Why You Should Expect Less/Fewer Jobs In The Future
One of the greatest problems confronting governments around the world is that of unemployment. It has been the sole reason why an administration was voted out and why another was elected. Needless to say, one of the shiny promises of the present regime in government during the election period was that it would create 3 million jobs. Donald Trump’s administration considers a lower rate of employment as one of its greatest successes.
This point will not cease to be an important factor in every sphere of the globe because the low rate of unemployment will translate to lower crime incidences. Yet, despite how important this is, the future doesn’t look too good. History has shown it, and the current pattern of events is already working towards that goal.
A look at history
For the sake of those who may be interested in examples, let’s take a look at one or two historical events that share a semblance with what’s playing out in our day.
The invention of earth moving machines
In the early 1900s, the construction of roads and bridges was a huge task that required a lot of manual labour. To build roads and level grounds required huge manpower with shovels, cutlasses, mules and other crude tools. As some writers put it, the whole scene pretty much seemed to be part of the Stone Age.
However, this began to change as one man, R.G. LeTourneau, wanted a way to execute the projects faster and at a cheaper cost. Being a mechanical engineer, he started inventing machines and earth moving equipment that could get the job done the way he envisioned. Within his lifetime, he had over 300 patented engineering designs and played an integral role in building some of the famous earth moving machines used during the second war.
However, this technological stride came at a price as it led to many of the people who offered their labour for money-losing their means of livelihood. It was indeed a difficult moment in the United States as the news of the inventions was a sweet-bitter pill that pushed the unemployment rate up.
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The creation of internet phone calls
Away from this event far away in history, let’s use another example that’s easier to grasp. Right from the invention of the telephone by Alexander Graham, many people wanted an opportunity to communicate at a cheaper price. While instant messaging from AOL seemed like a good deal, people wanted to communicate better and in real-time. This prayer was answered in 1995 when the first voice internet call was made, referred to as Voice over Internet Protocol (VoIP).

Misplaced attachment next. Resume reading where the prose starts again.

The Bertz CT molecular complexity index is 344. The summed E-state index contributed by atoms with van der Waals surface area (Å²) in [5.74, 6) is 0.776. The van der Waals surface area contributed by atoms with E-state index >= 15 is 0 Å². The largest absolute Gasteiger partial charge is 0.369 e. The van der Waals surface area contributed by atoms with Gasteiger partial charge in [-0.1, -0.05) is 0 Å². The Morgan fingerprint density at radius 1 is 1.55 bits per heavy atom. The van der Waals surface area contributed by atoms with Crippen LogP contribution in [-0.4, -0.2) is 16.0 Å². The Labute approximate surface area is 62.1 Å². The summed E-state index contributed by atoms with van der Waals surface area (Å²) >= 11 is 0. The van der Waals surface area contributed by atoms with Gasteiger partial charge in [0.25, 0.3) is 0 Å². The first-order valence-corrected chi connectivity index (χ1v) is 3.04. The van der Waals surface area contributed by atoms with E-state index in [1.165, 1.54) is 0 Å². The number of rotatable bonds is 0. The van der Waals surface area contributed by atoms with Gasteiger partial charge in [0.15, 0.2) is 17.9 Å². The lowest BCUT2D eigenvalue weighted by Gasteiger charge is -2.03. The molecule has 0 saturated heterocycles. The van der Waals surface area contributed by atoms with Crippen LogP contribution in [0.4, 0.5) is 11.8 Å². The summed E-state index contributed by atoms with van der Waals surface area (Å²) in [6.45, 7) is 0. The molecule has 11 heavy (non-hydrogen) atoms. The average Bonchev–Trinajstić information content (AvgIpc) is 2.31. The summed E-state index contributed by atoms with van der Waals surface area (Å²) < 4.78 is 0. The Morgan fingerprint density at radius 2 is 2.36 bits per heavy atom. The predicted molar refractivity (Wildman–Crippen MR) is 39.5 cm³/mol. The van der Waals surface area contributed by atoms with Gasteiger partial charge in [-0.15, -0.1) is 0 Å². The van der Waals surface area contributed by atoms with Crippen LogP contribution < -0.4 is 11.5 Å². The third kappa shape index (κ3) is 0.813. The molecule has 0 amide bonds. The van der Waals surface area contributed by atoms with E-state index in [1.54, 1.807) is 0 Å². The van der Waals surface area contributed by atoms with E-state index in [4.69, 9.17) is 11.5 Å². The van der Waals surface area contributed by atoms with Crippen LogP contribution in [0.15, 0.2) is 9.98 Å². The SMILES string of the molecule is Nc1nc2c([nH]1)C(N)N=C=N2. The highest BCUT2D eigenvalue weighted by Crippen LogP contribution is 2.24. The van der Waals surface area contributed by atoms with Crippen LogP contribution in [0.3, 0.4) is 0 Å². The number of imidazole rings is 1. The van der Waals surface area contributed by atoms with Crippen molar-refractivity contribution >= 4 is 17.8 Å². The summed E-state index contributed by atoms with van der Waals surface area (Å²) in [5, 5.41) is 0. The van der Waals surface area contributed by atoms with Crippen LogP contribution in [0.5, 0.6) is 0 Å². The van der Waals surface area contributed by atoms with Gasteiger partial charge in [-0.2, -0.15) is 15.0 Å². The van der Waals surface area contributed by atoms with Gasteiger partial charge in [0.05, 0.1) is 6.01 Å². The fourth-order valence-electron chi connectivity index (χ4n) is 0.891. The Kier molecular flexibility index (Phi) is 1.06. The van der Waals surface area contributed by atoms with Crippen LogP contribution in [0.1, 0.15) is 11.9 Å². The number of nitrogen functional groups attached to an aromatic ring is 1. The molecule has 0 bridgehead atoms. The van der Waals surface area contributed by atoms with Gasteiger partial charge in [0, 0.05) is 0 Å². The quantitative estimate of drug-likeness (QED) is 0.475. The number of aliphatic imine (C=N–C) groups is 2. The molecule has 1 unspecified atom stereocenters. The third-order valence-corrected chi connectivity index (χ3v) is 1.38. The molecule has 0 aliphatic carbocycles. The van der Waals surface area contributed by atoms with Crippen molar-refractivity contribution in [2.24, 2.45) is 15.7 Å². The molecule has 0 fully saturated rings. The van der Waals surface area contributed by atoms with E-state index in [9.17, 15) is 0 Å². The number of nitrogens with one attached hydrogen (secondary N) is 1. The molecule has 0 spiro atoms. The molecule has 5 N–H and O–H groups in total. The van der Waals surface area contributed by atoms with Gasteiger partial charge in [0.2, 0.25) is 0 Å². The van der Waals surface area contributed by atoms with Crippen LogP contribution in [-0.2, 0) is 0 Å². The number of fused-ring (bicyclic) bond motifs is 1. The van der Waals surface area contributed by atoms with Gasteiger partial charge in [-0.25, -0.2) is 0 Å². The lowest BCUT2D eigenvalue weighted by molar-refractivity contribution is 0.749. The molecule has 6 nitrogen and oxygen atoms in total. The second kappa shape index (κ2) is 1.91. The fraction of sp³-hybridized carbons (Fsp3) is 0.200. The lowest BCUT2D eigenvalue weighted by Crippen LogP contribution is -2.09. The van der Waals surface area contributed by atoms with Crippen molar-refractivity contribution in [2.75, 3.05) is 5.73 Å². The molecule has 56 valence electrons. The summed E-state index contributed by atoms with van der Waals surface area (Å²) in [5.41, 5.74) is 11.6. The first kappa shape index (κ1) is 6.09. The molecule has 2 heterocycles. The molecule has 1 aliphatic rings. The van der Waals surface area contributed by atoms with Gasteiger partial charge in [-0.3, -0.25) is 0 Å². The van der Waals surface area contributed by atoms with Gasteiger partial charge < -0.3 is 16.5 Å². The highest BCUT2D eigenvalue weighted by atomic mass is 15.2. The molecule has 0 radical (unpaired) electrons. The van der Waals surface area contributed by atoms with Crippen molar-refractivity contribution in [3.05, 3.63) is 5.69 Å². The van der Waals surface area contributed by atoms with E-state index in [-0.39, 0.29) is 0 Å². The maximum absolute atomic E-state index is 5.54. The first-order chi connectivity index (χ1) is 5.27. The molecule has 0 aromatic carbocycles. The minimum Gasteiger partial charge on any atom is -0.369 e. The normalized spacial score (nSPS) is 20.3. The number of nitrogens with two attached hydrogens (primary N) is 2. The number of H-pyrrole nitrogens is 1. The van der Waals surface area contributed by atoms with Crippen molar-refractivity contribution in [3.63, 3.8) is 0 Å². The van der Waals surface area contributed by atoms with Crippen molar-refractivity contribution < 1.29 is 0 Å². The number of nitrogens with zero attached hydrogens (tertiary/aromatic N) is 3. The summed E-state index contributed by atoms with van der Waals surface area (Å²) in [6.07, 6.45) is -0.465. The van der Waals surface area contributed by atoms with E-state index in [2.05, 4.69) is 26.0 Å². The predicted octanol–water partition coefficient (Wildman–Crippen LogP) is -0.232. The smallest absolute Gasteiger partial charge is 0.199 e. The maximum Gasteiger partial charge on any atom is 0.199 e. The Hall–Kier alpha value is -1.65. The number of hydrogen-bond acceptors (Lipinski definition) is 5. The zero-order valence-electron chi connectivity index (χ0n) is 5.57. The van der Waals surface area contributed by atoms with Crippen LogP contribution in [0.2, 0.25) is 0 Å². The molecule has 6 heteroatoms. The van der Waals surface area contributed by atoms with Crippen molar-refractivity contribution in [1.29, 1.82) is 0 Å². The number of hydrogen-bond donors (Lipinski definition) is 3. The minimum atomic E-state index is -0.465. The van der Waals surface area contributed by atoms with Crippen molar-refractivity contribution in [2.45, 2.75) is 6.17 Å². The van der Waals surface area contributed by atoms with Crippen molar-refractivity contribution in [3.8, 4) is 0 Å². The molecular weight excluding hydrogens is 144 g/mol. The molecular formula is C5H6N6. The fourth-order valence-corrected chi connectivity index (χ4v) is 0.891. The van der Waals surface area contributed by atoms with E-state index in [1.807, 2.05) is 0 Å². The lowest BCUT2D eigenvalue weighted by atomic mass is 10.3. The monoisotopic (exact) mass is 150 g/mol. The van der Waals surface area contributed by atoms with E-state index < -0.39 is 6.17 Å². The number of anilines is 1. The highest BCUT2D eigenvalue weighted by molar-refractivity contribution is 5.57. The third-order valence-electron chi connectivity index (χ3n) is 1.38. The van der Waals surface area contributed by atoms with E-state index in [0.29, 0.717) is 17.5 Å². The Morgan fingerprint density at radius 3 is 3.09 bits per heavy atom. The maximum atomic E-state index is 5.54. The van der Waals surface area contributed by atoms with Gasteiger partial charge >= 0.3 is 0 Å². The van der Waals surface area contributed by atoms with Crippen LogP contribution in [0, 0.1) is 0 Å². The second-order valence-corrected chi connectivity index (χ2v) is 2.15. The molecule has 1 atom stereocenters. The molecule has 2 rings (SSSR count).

However, this technological upgrade took time to spread to other parts of the world. WhatsApp, for instance, though created in 2009 didn’t begin voice messaging till 2013. This technological improvement sparked problems in Nigeria (and other parts of the world) for telecommunication service providers. By 2016, Nigeria Telcos were hashing a plan to block WhatsApp and Skype because of the revenue shortfall they caused in the telecoms industry. The mere fact that the telecoms companies could agree on one thing speaks volumes.
When this didn’t work, and the companies continued to lose subscribers resulting in a sharp fall in revenue, it was time to put in desperate measures. That triggered off massive retrenchment of staff with Airtel once relieving over 3,000 of its staff of their jobs in one move. Many can still vividly remember this period. It was an avalanche of one bad news after another.
A look at the future
While there are many indications that those things are headed that route like never before, for the sake of space, let’s quickly analyze two future technological goals that are doomsday prophecies in themselves even though they are still technological advancements.
The long-discussed global warming issue was one of the reasons that fuelled the invention of electric cars. The cars would strike out the problem of emission of smoke which is bad for the environment. By 2030, most countries would have phased out the use of electric cars. This invariably means demand would drop for oil and would likely cause at least 1/3 of the workforce in oil countries to lose their jobs. Consider the fact that Nigeria depends on oil as the major source of income and you’d know the economic crisis that happened last year may just repeat itself soon except measures are put in place to diversify.
On the other hand, WhatsApp recently announced that it has integrated payments that would run like a mobile wallet into its app. This means tougher times are coming for banks as this would mean lesser money in traditional bank accounts. You are probably aware of the mass retrenchment that happened in the banking sector last year; with this financial innovation from WhatsApp, it may just occur again in another heavy fashion.
What should a smart person think?
As more innovations are popping up to advance ease of life and business, more people are bound to lose their jobs. In all this, what should the smart person in Nigeria think? The answer…